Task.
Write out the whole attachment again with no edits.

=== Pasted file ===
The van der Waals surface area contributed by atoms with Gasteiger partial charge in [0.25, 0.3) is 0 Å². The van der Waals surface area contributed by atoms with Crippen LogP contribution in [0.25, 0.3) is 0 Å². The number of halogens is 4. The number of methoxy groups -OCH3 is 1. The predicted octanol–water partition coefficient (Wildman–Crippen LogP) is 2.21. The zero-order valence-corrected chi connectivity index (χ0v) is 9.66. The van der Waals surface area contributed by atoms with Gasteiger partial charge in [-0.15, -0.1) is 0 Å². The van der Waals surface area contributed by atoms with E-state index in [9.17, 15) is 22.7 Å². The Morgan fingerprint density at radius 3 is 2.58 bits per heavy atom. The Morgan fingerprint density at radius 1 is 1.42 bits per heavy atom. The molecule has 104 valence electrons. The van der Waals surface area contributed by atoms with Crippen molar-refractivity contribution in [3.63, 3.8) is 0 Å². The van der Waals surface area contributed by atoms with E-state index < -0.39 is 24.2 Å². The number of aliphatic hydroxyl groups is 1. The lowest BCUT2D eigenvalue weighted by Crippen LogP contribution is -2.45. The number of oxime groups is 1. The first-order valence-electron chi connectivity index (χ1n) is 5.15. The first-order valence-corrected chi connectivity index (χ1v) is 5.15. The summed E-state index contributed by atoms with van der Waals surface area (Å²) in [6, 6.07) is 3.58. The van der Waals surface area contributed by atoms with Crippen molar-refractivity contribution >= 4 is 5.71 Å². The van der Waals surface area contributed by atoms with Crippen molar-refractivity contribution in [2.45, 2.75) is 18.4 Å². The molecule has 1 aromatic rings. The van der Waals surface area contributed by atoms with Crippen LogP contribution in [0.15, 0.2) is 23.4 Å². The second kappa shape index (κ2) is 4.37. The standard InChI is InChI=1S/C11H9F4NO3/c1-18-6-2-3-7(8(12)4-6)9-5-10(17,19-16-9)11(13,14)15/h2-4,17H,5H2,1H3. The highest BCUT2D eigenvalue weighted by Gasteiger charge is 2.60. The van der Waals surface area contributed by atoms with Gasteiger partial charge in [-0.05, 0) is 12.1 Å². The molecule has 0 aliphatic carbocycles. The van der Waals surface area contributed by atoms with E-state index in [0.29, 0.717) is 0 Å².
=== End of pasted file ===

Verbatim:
The van der Waals surface area contributed by atoms with Gasteiger partial charge in [0.25, 0.3) is 0 Å². The van der Waals surface area contributed by atoms with Crippen LogP contribution in [0.25, 0.3) is 0 Å². The number of halogens is 4. The number of methoxy groups -OCH3 is 1. The predicted octanol–water partition coefficient (Wildman–Crippen LogP) is 2.21. The zero-order valence-corrected chi connectivity index (χ0v) is 9.66. The van der Waals surface area contributed by atoms with Gasteiger partial charge in [-0.15, -0.1) is 0 Å². The van der Waals surface area contributed by atoms with E-state index in [9.17, 15) is 22.7 Å². The Morgan fingerprint density at radius 3 is 2.58 bits per heavy atom. The Morgan fingerprint density at radius 1 is 1.42 bits per heavy atom. The molecule has 104 valence electrons. The van der Waals surface area contributed by atoms with Crippen molar-refractivity contribution in [3.63, 3.8) is 0 Å². The van der Waals surface area contributed by atoms with E-state index < -0.39 is 24.2 Å². The number of aliphatic hydroxyl groups is 1. The lowest BCUT2D eigenvalue weighted by Crippen LogP contribution is -2.45. The number of oxime groups is 1. The first-order valence-electron chi connectivity index (χ1n) is 5.15. The first-order valence-corrected chi connectivity index (χ1v) is 5.15. The summed E-state index contributed by atoms with van der Waals surface area (Å²) in [6, 6.07) is 3.58. The van der Waals surface area contributed by atoms with Crippen molar-refractivity contribution >= 4 is 5.71 Å². The van der Waals surface area contributed by atoms with Crippen molar-refractivity contribution in [2.45, 2.75) is 18.4 Å². The molecule has 1 aromatic rings. The van der Waals surface area contributed by atoms with Crippen LogP contribution in [0.15, 0.2) is 23.4 Å². The second kappa shape index (κ2) is 4.37. The standard InChI is InChI=1S/C11H9F4NO3/c1-18-6-2-3-7(8(12)4-6)9-5-10(17,19-16-9)11(13,14)15/h2-4,17H,5H2,1H3. The highest BCUT2D eigenvalue weighted by Gasteiger charge is 2.60. The van der Waals surface area contributed by atoms with Gasteiger partial charge in [-0.05, 0) is 12.1 Å². The molecule has 0 aliphatic carbocycles. The van der Waals surface area contributed by atoms with E-state index in [0.29, 0.717) is 0 Å².